The big money, mostly in TV rights deals and clothing deals, continues to pour into the Power Five conferences. The latest ‘deal’ was struck by the Pac 12’s UCLA and Under Armour when they agreed to a 15-year contract worth $280 million dollars. This comes on the heels of a recently struck B1G deal where Fox will pay as much as $250 million per year for the Big 10 television rights: approximately 25 football games and 50 basketball games per year. That is for half the Big 10 conferences games – they likely can nearly double that revenue with ESPN or if another network buys the remaining inventory of games.
“The fact that the college athletes can’t share any part of that money is unreal,’’ said Ed O’Bannon, a former Bruins basketball star. O’Bannon, who was a leader on UCLA’s last national championship team in 1995 and was the plaintiff in a landmark lawsuit against the NCAA that challenged the unpaid use of a college athlete’s image for commercial purposes. In a phone interview from Las Vegas, where he works for a car dealership, O’Bannon emphasized that his problem wasn’t with UCLA, but with the system it operates under.
These deals threaten competitive balance between conferences (big vs. small) and even within conferences as teams and conferences grab the big money.
The current imbalance is far too great to be sustainable and will continue to cause a schism between the Power Five and all the rest – as non-Power Five DI programs scramble to find funding for facilities, travel, coaching salaries, scholarships, and cost of attendance (CoA) stipends. It’s high time college presidents take control of this NCAA DI mess by creating revenue sharing across DI.
The formula should kick-in for power institutions as a % of total revenue (Example: say 15% of revenue) from tickets, endorsements, sponsorships and media rights over a predetermined target level (Example: $30 million gross revenue per year). These payments should be used directly for athletes from non-Power Five institutions (<$30M gross revenue). These funds would be used exclusively for athletes – for cost of attendance (CoA) and scholarship support.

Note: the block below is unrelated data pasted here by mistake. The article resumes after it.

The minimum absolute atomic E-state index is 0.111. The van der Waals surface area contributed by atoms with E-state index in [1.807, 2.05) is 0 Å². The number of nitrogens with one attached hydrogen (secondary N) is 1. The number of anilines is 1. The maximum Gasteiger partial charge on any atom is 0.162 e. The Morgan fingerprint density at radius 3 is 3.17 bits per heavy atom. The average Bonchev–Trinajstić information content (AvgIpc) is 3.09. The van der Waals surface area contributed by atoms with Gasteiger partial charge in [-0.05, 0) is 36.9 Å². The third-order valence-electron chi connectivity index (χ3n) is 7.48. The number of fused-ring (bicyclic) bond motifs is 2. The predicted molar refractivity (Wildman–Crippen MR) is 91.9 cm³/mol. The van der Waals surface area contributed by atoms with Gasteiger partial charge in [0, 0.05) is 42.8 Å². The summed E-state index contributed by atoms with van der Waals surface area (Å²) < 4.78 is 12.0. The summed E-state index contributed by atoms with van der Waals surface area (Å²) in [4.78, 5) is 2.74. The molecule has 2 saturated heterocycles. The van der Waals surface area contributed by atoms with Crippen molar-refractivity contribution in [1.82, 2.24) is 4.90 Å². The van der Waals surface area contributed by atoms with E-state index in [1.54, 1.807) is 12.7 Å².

If university presidents really care about student athletes, why would they not want to share some minor portion of their excess revenue to assist all DI athletes and maintain some semblance of competitive balance? The National Football League, the country’s most successful sports association, shares revenues and TV money across the league to maintain a competitive balance.
So what is the benefit to the Power Five?
First, they get to keep 85% of their revenue over the threshold target. Second, the distributed funds are going directly to support student athletes – that benefits all DI student-athletes who work just as hard as if not harder than their universities’ administration.
Third, this helps maintain a more competitive balance across Division I. As it stands now, the gap between DI haves have-nots is rapidly increasing. Under this proposed revenue sharing formula, the Power Five would maintain their stranglehold on college athletics, but non-Power Five programs would at least be stabilized.
Fourth, this likely would benefit Title IX and women’s sports as more scholarships would be available for CoA payments for female athletes. Finally, the money would go directly to the support of athletes. These funds would not go to subsidize inefficient athletic administration and universities. Each school would still be accountable for the direct costs of their own program operations and administrative costs.
At what point, based on the cash flooding into Power Five coffers, do university presidents begin to report directly to the athletic directors? That sounds crazy, but it’s not really that farfetched when top programs are bringing in $60-100 million dollars per year. The logical response as this cash influx grows will be further demands from Power Five athletes to be paid full salaries – while many other DI athletes are fortunate just to get scholarships and token CoA payments – further widening the gulf.
The ball is in the hands of University presidents to get this imbalance under control. They need to step up before it is too late. If they don’t, it’s entirely possible that just 50-60 programs will remain in college athletics’ top tier while the other 80% will either disappear or move to Division II.